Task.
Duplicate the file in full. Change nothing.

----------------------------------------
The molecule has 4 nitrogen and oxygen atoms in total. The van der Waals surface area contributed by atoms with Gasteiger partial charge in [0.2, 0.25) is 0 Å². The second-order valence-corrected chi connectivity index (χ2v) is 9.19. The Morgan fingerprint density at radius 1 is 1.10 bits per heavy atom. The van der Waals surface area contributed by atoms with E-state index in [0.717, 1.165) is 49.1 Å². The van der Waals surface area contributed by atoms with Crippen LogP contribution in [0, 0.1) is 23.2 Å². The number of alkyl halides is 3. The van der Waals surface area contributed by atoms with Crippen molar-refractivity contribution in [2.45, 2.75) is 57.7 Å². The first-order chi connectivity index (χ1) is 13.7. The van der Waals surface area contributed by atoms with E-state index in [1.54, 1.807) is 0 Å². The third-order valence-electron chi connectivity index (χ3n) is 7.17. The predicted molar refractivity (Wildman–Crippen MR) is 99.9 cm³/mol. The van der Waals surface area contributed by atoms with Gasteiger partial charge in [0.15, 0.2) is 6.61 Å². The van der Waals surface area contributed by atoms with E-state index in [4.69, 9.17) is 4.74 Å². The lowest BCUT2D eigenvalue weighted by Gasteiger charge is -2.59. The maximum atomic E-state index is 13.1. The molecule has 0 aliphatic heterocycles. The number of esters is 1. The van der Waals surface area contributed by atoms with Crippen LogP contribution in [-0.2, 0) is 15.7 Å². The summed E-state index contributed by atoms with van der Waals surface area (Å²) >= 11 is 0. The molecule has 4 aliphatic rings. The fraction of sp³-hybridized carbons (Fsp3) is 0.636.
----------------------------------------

The molecule has 4 nitrogen and oxygen atoms in total. The van der Waals surface area contributed by atoms with Gasteiger partial charge in [0.2, 0.25) is 0 Å². The second-order valence-corrected chi connectivity index (χ2v) is 9.19. The Morgan fingerprint density at radius 1 is 1.10 bits per heavy atom. The van der Waals surface area contributed by atoms with E-state index in [0.717, 1.165) is 49.1 Å². The van der Waals surface area contributed by atoms with Crippen LogP contribution in [0, 0.1) is 23.2 Å². The number of alkyl halides is 3. The van der Waals surface area contributed by atoms with Crippen molar-refractivity contribution in [2.45, 2.75) is 57.7 Å². The first-order chi connectivity index (χ1) is 13.7. The van der Waals surface area contributed by atoms with E-state index in [1.54, 1.807) is 0 Å². The third-order valence-electron chi connectivity index (χ3n) is 7.17. The predicted molar refractivity (Wildman–Crippen MR) is 99.9 cm³/mol. The van der Waals surface area contributed by atoms with Gasteiger partial charge in [0.15, 0.2) is 6.61 Å². The van der Waals surface area contributed by atoms with E-state index in [4.69, 9.17) is 4.74 Å². The lowest BCUT2D eigenvalue weighted by Gasteiger charge is -2.59. The maximum atomic E-state index is 13.1. The molecule has 0 aliphatic heterocycles. The number of esters is 1. The van der Waals surface area contributed by atoms with Crippen LogP contribution in [-0.2, 0) is 15.7 Å². The summed E-state index contributed by atoms with van der Waals surface area (Å²) >= 11 is 0. The molecule has 4 aliphatic rings. The fraction of sp³-hybridized carbons (Fsp3) is 0.636.